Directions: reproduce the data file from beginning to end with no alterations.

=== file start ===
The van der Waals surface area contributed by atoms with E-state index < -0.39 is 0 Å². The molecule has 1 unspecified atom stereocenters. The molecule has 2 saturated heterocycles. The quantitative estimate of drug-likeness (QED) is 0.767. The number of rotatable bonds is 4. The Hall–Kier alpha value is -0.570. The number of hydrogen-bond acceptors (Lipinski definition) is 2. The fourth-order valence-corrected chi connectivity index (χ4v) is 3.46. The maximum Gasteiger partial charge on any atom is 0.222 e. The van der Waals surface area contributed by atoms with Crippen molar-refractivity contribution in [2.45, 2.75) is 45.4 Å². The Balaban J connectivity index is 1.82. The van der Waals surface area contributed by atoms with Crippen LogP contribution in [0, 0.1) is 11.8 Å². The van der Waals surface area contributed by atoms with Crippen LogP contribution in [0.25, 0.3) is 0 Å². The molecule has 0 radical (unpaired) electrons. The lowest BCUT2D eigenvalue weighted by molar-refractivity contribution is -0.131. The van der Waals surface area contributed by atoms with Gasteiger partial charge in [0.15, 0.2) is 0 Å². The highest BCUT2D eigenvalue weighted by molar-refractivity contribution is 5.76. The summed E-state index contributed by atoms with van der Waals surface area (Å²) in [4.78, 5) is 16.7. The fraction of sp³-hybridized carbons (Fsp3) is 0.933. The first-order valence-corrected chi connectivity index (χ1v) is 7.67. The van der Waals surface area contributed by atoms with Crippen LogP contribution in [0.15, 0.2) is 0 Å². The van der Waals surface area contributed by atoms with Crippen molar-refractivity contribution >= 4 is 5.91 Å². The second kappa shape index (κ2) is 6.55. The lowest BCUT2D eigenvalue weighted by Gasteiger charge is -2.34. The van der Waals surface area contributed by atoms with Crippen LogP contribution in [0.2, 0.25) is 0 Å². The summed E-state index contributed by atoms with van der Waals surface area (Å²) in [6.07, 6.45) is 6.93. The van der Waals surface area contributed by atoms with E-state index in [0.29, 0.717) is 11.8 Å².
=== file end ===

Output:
The van der Waals surface area contributed by atoms with E-state index < -0.39 is 0 Å². The molecule has 1 unspecified atom stereocenters. The molecule has 2 saturated heterocycles. The quantitative estimate of drug-likeness (QED) is 0.767. The number of rotatable bonds is 4. The Hall–Kier alpha value is -0.570. The number of hydrogen-bond acceptors (Lipinski definition) is 2. The fourth-order valence-corrected chi connectivity index (χ4v) is 3.46. The maximum Gasteiger partial charge on any atom is 0.222 e. The van der Waals surface area contributed by atoms with Crippen molar-refractivity contribution in [2.45, 2.75) is 45.4 Å². The Balaban J connectivity index is 1.82. The van der Waals surface area contributed by atoms with Crippen LogP contribution in [0, 0.1) is 11.8 Å². The van der Waals surface area contributed by atoms with Crippen LogP contribution in [0.25, 0.3) is 0 Å². The molecule has 0 radical (unpaired) electrons. The lowest BCUT2D eigenvalue weighted by molar-refractivity contribution is -0.131. The van der Waals surface area contributed by atoms with Gasteiger partial charge in [0.15, 0.2) is 0 Å². The highest BCUT2D eigenvalue weighted by molar-refractivity contribution is 5.76. The summed E-state index contributed by atoms with van der Waals surface area (Å²) in [4.78, 5) is 16.7. The fraction of sp³-hybridized carbons (Fsp3) is 0.933. The first-order valence-corrected chi connectivity index (χ1v) is 7.67. The van der Waals surface area contributed by atoms with Crippen LogP contribution in [0.15, 0.2) is 0 Å². The van der Waals surface area contributed by atoms with Crippen molar-refractivity contribution >= 4 is 5.91 Å². The second kappa shape index (κ2) is 6.55. The lowest BCUT2D eigenvalue weighted by Gasteiger charge is -2.34. The van der Waals surface area contributed by atoms with Crippen LogP contribution in [0.2, 0.25) is 0 Å². The summed E-state index contributed by atoms with van der Waals surface area (Å²) in [6.07, 6.45) is 6.93. The van der Waals surface area contributed by atoms with E-state index in [0.29, 0.717) is 11.8 Å².